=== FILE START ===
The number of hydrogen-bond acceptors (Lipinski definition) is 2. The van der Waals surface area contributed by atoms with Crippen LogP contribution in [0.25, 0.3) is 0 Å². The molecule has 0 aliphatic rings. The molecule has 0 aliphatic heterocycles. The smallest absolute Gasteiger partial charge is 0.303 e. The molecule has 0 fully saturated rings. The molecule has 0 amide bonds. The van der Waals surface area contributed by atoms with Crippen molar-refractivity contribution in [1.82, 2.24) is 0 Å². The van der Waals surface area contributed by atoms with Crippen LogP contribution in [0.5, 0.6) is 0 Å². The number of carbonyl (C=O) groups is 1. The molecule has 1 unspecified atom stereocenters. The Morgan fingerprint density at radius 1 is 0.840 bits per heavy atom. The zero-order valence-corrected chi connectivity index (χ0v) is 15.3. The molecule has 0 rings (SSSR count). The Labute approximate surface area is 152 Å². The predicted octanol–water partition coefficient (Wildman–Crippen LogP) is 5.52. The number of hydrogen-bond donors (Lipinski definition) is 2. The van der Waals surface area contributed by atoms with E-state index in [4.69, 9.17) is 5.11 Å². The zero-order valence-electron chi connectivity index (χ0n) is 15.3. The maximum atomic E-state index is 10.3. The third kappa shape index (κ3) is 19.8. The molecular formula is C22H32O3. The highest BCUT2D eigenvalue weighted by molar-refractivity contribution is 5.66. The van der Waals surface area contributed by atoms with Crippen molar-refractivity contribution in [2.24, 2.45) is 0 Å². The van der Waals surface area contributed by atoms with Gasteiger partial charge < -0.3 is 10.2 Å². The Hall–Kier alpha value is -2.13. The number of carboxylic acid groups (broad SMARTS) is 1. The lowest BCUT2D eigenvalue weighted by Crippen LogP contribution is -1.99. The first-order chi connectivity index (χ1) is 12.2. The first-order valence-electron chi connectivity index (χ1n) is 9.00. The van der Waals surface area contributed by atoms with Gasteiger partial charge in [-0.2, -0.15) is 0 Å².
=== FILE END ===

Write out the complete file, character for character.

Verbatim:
The number of hydrogen-bond acceptors (Lipinski definition) is 2. The van der Waals surface area contributed by atoms with Crippen LogP contribution in [0.25, 0.3) is 0 Å². The molecule has 0 aliphatic rings. The molecule has 0 aliphatic heterocycles. The smallest absolute Gasteiger partial charge is 0.303 e. The molecule has 0 fully saturated rings. The molecule has 0 amide bonds. The van der Waals surface area contributed by atoms with Crippen molar-refractivity contribution in [1.82, 2.24) is 0 Å². The van der Waals surface area contributed by atoms with Crippen LogP contribution in [0.5, 0.6) is 0 Å². The number of carbonyl (C=O) groups is 1. The molecule has 1 unspecified atom stereocenters. The Morgan fingerprint density at radius 1 is 0.840 bits per heavy atom. The zero-order valence-corrected chi connectivity index (χ0v) is 15.3. The molecule has 0 rings (SSSR count). The Labute approximate surface area is 152 Å². The predicted octanol–water partition coefficient (Wildman–Crippen LogP) is 5.52. The number of hydrogen-bond donors (Lipinski definition) is 2. The van der Waals surface area contributed by atoms with E-state index in [4.69, 9.17) is 5.11 Å². The zero-order valence-electron chi connectivity index (χ0n) is 15.3. The maximum atomic E-state index is 10.3. The third kappa shape index (κ3) is 19.8. The molecular formula is C22H32O3. The highest BCUT2D eigenvalue weighted by molar-refractivity contribution is 5.66. The van der Waals surface area contributed by atoms with Crippen molar-refractivity contribution in [2.24, 2.45) is 0 Å². The van der Waals surface area contributed by atoms with Gasteiger partial charge < -0.3 is 10.2 Å². The Hall–Kier alpha value is -2.13. The number of carboxylic acid groups (broad SMARTS) is 1. The lowest BCUT2D eigenvalue weighted by Crippen LogP contribution is -1.99. The first-order chi connectivity index (χ1) is 12.2. The first-order valence-electron chi connectivity index (χ1n) is 9.00. The van der Waals surface area contributed by atoms with Gasteiger partial charge in [-0.2, -0.15) is 0 Å².